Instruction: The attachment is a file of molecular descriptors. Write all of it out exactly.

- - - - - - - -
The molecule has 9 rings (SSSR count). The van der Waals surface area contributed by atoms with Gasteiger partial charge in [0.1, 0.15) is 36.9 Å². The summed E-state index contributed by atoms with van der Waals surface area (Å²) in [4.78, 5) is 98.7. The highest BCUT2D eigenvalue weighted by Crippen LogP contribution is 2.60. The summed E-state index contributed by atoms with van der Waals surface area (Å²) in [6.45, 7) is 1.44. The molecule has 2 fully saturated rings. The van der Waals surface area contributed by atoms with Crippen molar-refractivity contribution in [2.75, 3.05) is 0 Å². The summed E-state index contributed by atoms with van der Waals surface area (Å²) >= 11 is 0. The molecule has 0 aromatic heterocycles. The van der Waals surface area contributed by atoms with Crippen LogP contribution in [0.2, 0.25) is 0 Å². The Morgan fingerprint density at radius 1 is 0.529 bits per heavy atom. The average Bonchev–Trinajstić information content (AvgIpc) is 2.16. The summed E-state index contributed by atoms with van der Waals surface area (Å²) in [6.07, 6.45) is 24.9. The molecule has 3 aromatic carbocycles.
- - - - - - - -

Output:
The molecule has 9 rings (SSSR count). The van der Waals surface area contributed by atoms with Gasteiger partial charge in [0.1, 0.15) is 36.9 Å². The summed E-state index contributed by atoms with van der Waals surface area (Å²) in [4.78, 5) is 98.7. The highest BCUT2D eigenvalue weighted by Crippen LogP contribution is 2.60. The summed E-state index contributed by atoms with van der Waals surface area (Å²) in [6.45, 7) is 1.44. The molecule has 2 fully saturated rings. The van der Waals surface area contributed by atoms with Crippen molar-refractivity contribution in [2.75, 3.05) is 0 Å². The summed E-state index contributed by atoms with van der Waals surface area (Å²) >= 11 is 0. The molecule has 0 aromatic heterocycles. The van der Waals surface area contributed by atoms with Crippen LogP contribution in [0.2, 0.25) is 0 Å². The Morgan fingerprint density at radius 1 is 0.529 bits per heavy atom. The average Bonchev–Trinajstić information content (AvgIpc) is 2.16. The summed E-state index contributed by atoms with van der Waals surface area (Å²) in [6.07, 6.45) is 24.9. The molecule has 3 aromatic carbocycles.